Thursday, February 9, 2017

Darwin Day

Biological Evolution
History of Science
by Edward Hessler (Evolution Ed)

The affinities of all the beings of the same class have sometimes been represented by a great tree...As buds dive rise by growth to fresh buds, and these if vigorous, branch out and overtop on all sides many a feebler branch, so by generation I believe it has been with the great Tree of Life, which fills its dead and broken branches the crust of the earth, and covers the surface with its ever branching and beautiful ramifications. —Charles Darwin, 1859

Darwin Day will be celebrated Sunday, February 12. Darwin and Abraham Lincoln share this birthdate in 1809.

Make a cake; light some candles!

Charles Darwin [Wikipedia]

The Center for Inquiry has an excellent list of resources worth browsing.

Sites I use fairly frequently on that list include the National Center for Science Education (evolution and climate change), Darwin Online, and the University of California-Berkeley's Understanding Evolution (an extraordinary resource on evolutionary biology for teachers, no for anyone wanting to understand major ideas in evolution). Less frequently I visit the Tree of Life sites (for clarifications of what I think I know as well as to delight in life's diversity).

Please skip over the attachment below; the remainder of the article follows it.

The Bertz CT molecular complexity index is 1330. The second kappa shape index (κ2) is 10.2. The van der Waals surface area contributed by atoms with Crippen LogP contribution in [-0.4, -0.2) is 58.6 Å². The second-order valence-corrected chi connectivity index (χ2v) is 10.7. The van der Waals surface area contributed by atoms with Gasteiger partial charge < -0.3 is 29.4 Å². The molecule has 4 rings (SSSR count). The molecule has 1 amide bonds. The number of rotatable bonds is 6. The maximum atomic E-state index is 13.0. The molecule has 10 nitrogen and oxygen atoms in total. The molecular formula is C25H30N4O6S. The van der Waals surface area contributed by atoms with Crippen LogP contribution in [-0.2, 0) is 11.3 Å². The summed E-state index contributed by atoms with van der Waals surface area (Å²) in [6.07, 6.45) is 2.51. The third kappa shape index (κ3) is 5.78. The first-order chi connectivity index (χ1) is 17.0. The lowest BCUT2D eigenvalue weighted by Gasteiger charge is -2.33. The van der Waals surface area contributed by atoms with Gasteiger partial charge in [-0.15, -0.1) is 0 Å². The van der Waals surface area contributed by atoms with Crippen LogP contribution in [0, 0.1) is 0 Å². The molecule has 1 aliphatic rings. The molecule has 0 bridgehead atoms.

Darwin Day is also an international event and for information about it see here.

If you've never read Charles Darwin's On the Origin of Species, here are two recommendations. The original is still a great read...

A few years ago one of our best science writers, David Quammen wrote an illustrated On the Origin of Species. You can take a peek inside. The book relies on the first edition (1859) for text but supplements it with readings from The Voyage of the Beagle and Darwin's Autobiography. It is profusely illustrated with period illustrations and modern photos of species that Darwin refers to.

Biologist James T. Costa bases The Annotated Origin on Darwin's 1859 masterpiece. It is profusely annotated by an working biologist and draws on long experience with Darwin's ideas in the field, laboratory and classroom.  It is filled with insights and perspectives that make this book all the more accessible.

And to see Darwin's original sketch of The Tree of Life I've chosen this one from the Wellcome Trust.

Happy birthday, Charles and thanks for this deep opening into how nature works. What a gift to us.

No comments:

Post a Comment